(3)
Represents options granted on September 23, 2014 that each vest at a rate of 10%/10%/20%/20%/40% on each of September 23, 2015, 2016, 2017, 2018 and 2019, subject to earlier termination upon the occurrence of specified events. With respect to options granted to Mr. Hirz, see "—Potential Payments upon Termination or Change in Control—Option Agreements with David G. Hirz."

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(4)
Represents awards granted on September 23, 2014 that vest on the earlier of (i) May 30, 2017, (ii) a Change in Control and (iii) the first day on or after May 30, 2016 on which Ares no longer holds 50% or more of the voting power of the Company, subject to earlier termination upon the occurrence of specified events. See "—Potential Payments upon Termination or Change in Control—Option Agreements and Restricted Stock Agreement with Richard N. Phegley."

(5)
Represents awards granted on September 23, 2014 that vest at a rate of 20% per year on each of March 3, 2015, 2016, 2017, 2018 and 2019, subject to earlier termination upon the occurrence of specified events.

(6)
Represents awards granted on September 23, 2014 that vest at a rate of 20% per year on each of September 23, 2015, 2016, 2017, 2018 and 2019, subject to earlier termination upon the occurrence of specified events.

(7)
Represents awards granted on July 27, 2015 that vest at a rate of 25% per year on each of July 27, 2016, 2017, 2018 and 2019, subject to earlier termination upon the occurrence of specified events.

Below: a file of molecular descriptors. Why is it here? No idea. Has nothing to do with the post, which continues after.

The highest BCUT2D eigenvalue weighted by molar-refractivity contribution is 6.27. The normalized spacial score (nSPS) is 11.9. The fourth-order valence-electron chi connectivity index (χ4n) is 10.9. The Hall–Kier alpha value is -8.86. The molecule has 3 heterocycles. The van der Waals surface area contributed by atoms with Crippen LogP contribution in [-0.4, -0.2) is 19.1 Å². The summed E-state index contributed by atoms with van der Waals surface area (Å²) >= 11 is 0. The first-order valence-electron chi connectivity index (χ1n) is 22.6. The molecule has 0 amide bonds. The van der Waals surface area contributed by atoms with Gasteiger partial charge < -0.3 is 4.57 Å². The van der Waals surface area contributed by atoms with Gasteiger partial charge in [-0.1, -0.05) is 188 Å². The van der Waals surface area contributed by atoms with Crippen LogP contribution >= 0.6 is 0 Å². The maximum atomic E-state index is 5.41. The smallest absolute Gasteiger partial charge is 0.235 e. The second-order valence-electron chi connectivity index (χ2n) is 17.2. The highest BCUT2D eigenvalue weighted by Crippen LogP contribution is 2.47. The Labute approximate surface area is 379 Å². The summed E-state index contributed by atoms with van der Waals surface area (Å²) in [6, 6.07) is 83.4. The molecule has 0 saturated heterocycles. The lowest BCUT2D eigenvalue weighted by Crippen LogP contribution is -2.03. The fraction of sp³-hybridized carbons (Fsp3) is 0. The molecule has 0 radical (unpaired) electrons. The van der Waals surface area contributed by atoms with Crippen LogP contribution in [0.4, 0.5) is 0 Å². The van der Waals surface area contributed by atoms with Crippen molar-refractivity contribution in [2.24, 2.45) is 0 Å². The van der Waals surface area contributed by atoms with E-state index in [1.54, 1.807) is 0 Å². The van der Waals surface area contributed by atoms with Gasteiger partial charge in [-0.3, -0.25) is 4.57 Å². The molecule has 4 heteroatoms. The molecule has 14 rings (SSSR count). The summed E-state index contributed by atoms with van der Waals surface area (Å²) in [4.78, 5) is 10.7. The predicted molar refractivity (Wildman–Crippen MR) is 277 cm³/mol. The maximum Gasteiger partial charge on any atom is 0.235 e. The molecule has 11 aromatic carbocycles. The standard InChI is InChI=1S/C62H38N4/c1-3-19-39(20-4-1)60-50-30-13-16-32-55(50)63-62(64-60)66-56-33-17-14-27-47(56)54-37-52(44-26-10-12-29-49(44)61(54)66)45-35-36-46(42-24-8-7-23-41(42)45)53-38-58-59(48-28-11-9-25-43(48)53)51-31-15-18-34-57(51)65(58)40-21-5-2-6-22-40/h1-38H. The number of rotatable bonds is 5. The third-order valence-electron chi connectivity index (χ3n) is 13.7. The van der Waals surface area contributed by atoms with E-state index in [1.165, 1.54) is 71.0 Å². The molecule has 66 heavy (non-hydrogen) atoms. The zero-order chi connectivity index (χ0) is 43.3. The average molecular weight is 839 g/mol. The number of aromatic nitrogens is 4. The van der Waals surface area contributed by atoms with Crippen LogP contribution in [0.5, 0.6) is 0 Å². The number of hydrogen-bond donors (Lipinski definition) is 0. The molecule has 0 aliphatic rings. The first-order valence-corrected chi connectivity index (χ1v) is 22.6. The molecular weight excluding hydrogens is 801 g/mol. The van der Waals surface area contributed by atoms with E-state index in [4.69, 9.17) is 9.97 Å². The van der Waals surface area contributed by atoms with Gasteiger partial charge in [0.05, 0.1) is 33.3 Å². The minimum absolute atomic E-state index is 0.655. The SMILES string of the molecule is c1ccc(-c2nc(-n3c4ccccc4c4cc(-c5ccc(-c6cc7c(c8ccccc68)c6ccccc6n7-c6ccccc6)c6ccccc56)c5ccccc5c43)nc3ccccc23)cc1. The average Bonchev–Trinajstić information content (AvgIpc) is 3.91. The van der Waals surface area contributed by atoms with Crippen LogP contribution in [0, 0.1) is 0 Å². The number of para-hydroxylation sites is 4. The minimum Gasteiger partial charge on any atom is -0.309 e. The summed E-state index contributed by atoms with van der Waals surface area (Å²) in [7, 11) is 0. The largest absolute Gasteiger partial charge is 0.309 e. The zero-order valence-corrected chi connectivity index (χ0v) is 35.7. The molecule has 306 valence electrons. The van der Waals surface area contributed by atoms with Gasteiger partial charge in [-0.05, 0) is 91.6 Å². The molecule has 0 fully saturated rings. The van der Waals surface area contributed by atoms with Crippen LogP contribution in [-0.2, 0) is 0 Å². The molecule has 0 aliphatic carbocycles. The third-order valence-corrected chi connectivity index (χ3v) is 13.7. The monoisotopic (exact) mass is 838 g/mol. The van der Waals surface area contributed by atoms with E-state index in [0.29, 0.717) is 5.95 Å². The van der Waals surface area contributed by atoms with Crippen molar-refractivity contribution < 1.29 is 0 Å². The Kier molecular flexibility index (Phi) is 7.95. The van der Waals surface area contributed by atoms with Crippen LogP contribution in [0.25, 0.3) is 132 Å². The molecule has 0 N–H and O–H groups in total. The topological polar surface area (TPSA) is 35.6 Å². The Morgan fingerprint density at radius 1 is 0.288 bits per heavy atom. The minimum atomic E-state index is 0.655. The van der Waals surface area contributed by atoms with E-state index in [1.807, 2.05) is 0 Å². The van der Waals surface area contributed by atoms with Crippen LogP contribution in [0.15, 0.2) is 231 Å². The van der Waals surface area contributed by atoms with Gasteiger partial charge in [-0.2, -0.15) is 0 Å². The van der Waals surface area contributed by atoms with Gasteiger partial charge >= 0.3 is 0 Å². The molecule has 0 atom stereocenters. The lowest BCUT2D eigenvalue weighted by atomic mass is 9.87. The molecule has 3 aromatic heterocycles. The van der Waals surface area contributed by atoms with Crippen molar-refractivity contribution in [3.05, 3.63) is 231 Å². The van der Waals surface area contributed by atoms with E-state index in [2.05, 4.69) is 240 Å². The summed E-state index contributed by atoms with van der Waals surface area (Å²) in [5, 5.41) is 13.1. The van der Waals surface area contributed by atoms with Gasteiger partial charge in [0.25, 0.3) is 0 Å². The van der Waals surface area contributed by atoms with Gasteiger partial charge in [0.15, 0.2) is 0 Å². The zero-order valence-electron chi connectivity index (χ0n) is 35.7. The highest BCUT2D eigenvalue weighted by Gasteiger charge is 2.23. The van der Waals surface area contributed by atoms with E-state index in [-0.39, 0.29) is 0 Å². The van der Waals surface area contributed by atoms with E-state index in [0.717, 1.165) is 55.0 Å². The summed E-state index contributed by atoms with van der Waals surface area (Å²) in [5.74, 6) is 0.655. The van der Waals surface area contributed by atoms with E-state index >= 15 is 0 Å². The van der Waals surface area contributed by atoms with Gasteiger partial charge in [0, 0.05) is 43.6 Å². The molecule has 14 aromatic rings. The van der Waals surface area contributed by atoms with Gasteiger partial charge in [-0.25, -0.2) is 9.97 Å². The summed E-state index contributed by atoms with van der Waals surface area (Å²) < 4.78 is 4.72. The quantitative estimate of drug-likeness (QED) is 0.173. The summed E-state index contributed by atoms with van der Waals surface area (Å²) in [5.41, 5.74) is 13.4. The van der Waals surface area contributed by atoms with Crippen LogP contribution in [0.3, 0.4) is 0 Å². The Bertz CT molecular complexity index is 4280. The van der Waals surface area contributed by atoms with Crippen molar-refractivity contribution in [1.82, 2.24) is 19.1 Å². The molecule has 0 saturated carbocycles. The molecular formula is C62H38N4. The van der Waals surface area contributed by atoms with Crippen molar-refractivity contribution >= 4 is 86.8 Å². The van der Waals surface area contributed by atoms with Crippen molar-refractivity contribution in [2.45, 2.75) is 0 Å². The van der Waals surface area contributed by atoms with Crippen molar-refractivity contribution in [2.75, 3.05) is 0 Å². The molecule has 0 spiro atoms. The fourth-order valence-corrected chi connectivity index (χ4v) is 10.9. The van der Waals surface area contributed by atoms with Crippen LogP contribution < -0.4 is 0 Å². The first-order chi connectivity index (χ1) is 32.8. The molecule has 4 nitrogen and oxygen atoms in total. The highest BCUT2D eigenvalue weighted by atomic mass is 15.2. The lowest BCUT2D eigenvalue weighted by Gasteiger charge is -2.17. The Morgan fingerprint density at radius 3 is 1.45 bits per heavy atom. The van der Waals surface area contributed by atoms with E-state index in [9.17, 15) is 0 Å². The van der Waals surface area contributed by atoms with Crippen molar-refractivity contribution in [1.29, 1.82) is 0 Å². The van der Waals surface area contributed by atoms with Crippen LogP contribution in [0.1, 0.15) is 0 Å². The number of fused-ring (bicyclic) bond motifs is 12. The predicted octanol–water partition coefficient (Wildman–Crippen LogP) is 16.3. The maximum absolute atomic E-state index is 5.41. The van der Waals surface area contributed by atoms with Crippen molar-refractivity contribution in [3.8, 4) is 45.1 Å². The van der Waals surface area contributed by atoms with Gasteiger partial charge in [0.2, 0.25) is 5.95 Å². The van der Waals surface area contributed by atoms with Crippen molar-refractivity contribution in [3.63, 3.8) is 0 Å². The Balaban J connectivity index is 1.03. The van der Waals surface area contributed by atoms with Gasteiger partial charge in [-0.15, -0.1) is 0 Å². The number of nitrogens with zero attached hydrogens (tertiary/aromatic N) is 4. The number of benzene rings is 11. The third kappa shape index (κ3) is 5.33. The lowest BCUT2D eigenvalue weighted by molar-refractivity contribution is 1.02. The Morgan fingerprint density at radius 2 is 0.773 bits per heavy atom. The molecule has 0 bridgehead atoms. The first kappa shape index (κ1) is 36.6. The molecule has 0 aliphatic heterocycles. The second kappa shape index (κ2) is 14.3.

(8)
Represents awards granted on July 27, 2015. The restrictions with respect to 2,042 shares of the restricted stock lapse on July 27, 2016, the restrictions with respect to 2,043 shares of the restricted stock lapse on July 27, 2017 and the restrictions with respect to 2,042 shares of the restricted stock lapse on July 27, 2018.

        Market value of shares that have not yet vested was calculated using a price of $18.21 per share, which was the closing price on the last trading day prior to the end of the fiscal year.

Option Exercises and Stock Vested

        The following table describes, for the named executive officers, the number of shares acquired on the exercise of options, the value realized on exercise of options, the number of shares acquired on the vesting of restricted stock awards, and the value realized on the vesting of restricted stock awards during fiscal year 2015.

 
  Option awards   Stock Awards  
Name
  Number of
shares
acquired on
exercise
  Value
realized on
exercise
($)
  Number of
shares
acquired on
vesting
  Value
realized on
vesting
($)
 

David G. Hirz

                 

Richard N. Phegley

                 

Eleanor E. Hong

    26,455     152,987 (1)   11,249     168,285 (2)

Scott R. Drew

                 

Martin J. Trtek

                 

(1)
The value realized is computed as the difference between the fair market value of the underlying shares on the date of exercise and the exercise price times the number of options exercised.

(2)
The value realized is computed by multiplying the aggregate number of stock awards by $14.96, the closing price per share of our common stock on the NYSE on the vesting date.

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Pension Benefits Table